April 10th, 2011
01:19 PM ET

France's controversial burqa ban takes effect

Paris (CNN) - French police arrested two veiled women protesting the country's law banning face-hiding Islamic burqas and niqabs Monday, just hours after the legislation took effect.

The arrests outside Notre Dame Cathedral in Paris were not for wearing the prohibited garments. Police say the women were instead arrested for participating in an unauthorized protest. But the incident reflected the high passions the ban has incited among some Muslims.

One woman who disapproves of the ban said no one forces her to wear the niqab, a full-face veil with an opening for her eyes, and she should be left alone.

"I've not committed a crime," said Hind Amas, who was not among those arrested. "I'm walking peacefully in the street. I've not attacked anyone."

Read about American women who wear Islamic headscarves

The ban pertains to the burqa, a full-body covering that includes a mesh over the face, as well as the niqab.

The hijab, which covers the hair and neck but not the face, and the chador, which covers the body but not the face, apparently are not banned by the law.

Read about two Tennessee sisters who wear the hijab

"The ban does not target the wearing of a headscarf, head gear, scarf or glasses, as long as the accessories do not prevent the person from being identified," the Interior Ministry said in a statement.

Read the full story about France's burqa ban taking effect
- CNN Belief Blog

Filed under: Europe • France • Islam

soundoff (1,962 Responses)
  1. Nancy

    Are these guys going to be dumb enough to wait around for them to rounded up in boxcars again?

    April 11, 2011 at 11:51 am |
    • weasel

      Those were the jews.... you may want to think on it.

      And you're also dead wrong.

      The jews got marked by the germans before being rounded up.
      This is UNmarking someone.

      April 11, 2011 at 2:02 pm |
  2. Tom

    Knock knock knock.. Take a hint.. Get out of France.. Simple stuff actually.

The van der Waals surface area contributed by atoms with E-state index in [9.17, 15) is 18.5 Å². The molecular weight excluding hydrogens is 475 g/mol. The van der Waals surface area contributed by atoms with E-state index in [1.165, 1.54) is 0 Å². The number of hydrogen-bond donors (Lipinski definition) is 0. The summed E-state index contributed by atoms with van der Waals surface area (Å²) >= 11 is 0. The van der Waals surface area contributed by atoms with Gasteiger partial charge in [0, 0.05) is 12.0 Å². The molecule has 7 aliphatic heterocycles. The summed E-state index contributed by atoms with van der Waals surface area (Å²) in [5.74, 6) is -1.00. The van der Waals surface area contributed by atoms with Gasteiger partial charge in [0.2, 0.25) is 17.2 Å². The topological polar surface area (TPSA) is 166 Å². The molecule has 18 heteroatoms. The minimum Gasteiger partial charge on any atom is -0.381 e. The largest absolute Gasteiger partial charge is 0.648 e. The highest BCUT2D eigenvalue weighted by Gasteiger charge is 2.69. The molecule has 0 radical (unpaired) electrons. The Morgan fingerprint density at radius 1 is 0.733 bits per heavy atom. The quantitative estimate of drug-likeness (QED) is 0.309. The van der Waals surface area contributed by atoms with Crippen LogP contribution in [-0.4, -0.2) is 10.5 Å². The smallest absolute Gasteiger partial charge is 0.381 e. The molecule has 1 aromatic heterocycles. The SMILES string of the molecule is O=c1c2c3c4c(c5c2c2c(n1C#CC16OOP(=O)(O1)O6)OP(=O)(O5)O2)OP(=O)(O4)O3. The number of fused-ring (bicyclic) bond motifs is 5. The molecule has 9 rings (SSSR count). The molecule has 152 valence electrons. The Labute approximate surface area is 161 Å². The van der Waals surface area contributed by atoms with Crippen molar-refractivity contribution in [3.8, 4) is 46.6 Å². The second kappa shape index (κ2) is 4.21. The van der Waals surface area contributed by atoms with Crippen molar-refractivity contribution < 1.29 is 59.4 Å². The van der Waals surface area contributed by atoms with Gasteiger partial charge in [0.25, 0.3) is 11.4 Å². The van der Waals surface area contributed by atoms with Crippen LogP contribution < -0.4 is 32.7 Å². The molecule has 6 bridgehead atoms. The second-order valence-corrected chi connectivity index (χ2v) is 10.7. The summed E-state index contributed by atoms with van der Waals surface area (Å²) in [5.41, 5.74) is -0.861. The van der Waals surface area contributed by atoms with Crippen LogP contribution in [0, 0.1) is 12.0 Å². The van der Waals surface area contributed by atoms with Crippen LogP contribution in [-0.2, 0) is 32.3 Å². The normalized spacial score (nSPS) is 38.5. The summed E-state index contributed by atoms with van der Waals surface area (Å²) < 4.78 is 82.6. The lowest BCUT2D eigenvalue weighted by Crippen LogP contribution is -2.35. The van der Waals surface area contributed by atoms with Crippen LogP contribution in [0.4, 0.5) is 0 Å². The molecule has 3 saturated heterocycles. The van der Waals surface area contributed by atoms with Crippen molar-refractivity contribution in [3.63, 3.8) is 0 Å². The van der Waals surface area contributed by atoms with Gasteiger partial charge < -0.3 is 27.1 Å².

April 11, 2011 at 11:50 am |
  3. baghead

    what if you want to wear a bag over your head because your really ugly?

    April 11, 2011 at 11:50 am |
  4. Dean

    Send them back all to the middle east. and take the non american, kenyean POS with you too!!!

    April 11, 2011 at 11:50 am |
  5. baltimoregeorge

    If all these "good" muslims would stand up to all these cretins that want to take over the world, then the cretins would be vanquished quckly. Then everyone else would be able to see how legitimate islam is. This is simple math.

    April 11, 2011 at 11:50 am |
  6. sel

    My personal opinion is the covering the face isn't a legitimate religious practice. It is merely a way to oppress Muslim women. If we must force equality for Muslim women by banning face coverings, so be it.

    April 11, 2011 at 11:49 am |
    • musica1

      True! I have friends who lived in an Arab country for years, and the women who covered their faces completely like that were literally treated like cattle. They were the posessions of their husbands and were required to ride with the livestock. Men and boys were not.

      April 11, 2011 at 11:53 am |
  7. douglas

    Go France! I'm glad that a least one country is not bowing down to religious pressure and threats of violence.

    We in the United States of America have turned into a bunch of wusses on the topic.